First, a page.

bottled beer. He cannot afford to take his 8-year-old son to McDonald's
or Pizza Hut for his favourite food. And no matter how much he scours
Moscow's half-empty shop shelves, he cannot find any of the imported
French yogurt that his family prefers.
The Russian economic crisis has put a severe dent in the comfortable
lifestyle of Mr. Fastovsky and millions of others in Russia's emerging
middle classes. Now he is ready for drastic action: he is joining the
growing crowds of Russians applying to emigrate to Canada.
~We were hoping that life would become decent and normal here," said
the 32-year-old marketing director for a Moscow computer company, who
lost $15,000 when a Russian bank collapsed last month.
~But there is no stability here. I don't know what will happen
tomorrow. I don't know whether I'll have a job. And when the economy
goes down, crime goes up. I'm worried for my children's future."
Dozens of Moscow consulting firms specialize in helping Russians
emigrate to Canada, and more are opening their doors every week. Since
the crisis began, their business has boomed. In Moscow's depressed
economy, immigration is one of the few thriving sectors.
Canada has become a favourite destination for the disillusioned middle
classes who saw their dreams shattered when the ruble crashed and the
banking system collapsed last month. Many agencies say their business
has doubled or tripled in the past few weeks.
~The worse things are for Russia, the better our business is," said
Mark Shamis, a legal advisor at the Moscow office of Gary L. Segal, a
Toronto immigration lawyer.
~It makes me feel uneasy. I'm contributing to the brain drain from
Russia. But I know that life will be better for my clients in Canada, so
that comforts me."
Before the crisis began, Mr. Shamis saw two or three clients a day. Now
he is seeing eight a day, and his prospective clients must wait a week
for an appointment.
~People are very scared of the political and economic situation in
Russia," he said in an interview at his Moscow office, where a miniature
Canadian flag is displayed on the plaque outside his door.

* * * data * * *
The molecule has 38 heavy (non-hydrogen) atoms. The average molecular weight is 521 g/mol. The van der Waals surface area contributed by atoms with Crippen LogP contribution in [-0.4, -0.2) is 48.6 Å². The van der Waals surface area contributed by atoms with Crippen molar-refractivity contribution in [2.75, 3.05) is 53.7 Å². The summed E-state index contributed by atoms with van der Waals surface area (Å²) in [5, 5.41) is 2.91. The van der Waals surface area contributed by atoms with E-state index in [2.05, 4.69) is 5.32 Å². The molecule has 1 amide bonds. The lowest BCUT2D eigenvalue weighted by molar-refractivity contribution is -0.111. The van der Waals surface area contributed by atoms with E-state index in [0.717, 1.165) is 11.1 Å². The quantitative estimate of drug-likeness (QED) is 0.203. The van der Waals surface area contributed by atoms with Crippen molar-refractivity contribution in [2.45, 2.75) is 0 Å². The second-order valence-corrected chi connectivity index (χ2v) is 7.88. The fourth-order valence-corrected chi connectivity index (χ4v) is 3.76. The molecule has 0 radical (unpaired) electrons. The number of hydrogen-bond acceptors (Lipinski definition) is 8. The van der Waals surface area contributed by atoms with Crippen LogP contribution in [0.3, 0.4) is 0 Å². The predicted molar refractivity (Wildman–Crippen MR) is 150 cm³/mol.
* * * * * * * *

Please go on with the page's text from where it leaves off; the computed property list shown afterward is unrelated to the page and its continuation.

~They're afraid for their future. They think that socialism might
return. They're used to having plenty of choices in the stores."
Several embassies in Moscow, including the Israeli embassy, are
reporting a surge in immigration applications since mid-August, when the
crisis began. Canada is one of the most popular destinations. Earlier
this month, a Russian television report offered advice to its viewers on
which countries were best for immigrants to enter. It concluded that
Canada was the best.
~We're getting three or four times more clients than we got before the
crisis," said an employee at another Moscow agency specializing in
immigration to Canada. ~Before, we only had Muscovites. Now many people
are calling and visiting from other towns, complaining of the hardships
of life there."
The Canadian embassy in Moscow confirmed that it has received a growing
number of inquiries from prospective immigrants since the crisis began.
~There are more people sending faxes and making phone calls to us," said
Hector Cowan, head of the embassy's immigration program.
Russian students, too, are clamouring for information about Canadian
universities. Often they ask whether they can stay in Canada after they
finish their studies.
Even before the crisis, the number of immigrants from Russia was
increasing. The Canadian embassy in Moscow processed about 5,000
immigrants last year, mostly from Russia.
Many of the new applicants are businessmen who lost all of their money
in the collapse of the Russian stock and bond markets and the crash of
the commercial banks. Others have lost their jobs or were placed on
unpaid leave and can see unemployment looming. As many as 100,000
Russians, especially those in middle-class positions, are believed to
have lost their jobs since the crisis began.
Canada is attractive to Russian emigrants because of its high standard
of living, low crime rate, good social programs, clean environment, and
a climate similar to Russia. When the United Nations ranked Canada as
the top country in its index of human development, the report was widely
publicized in the Russian media.
Equally important, the Moscow consultants advise their clients that
Canada's immigration rules are less restrictive than most other Western
~Interest in Canada has skyrocketed," said Nuri Katz, a Canadian
immigration consultant who has worked in Moscow since 1992. ~A lot of
these people are desperate. People have been wiped out. Everyone is
expecting a catastrophe here."
A flock of new immigration consulting firms have opened their doors in
Moscow to exploit the fears of the middle class, Mr. Katz said. ~There's
been an incredible increase in fly-by-night operations. This is a very
With the Kremlin's increasingly nationalist tone, there could soon be a
government backlash against emigration to the West, he predicted. ~I'll
probably make a lot of money in this period, but I'm afraid I'll be shut
down by the government because of the brain drain. Potentially we could
all be shut down."
Mr. Fastovsky, trained as a steel engineer, is typical of the talented
young educated Russians who are emigrating because of the crisis. He
entered Moscow's fast-growing middle class in 1996 when he joined a
company that assembles computers. His salary was more than $1,500 a
month, about six times the national average income.
After the shortages of the Soviet years, when he had to stand in a
lineup for four hours to get sausage, Mr. Fastovsky loved the abundance
of imported goods in Moscow's new boutiques and supermarkets. He hired
an English tutor for his son. He sent his family to a rented villa in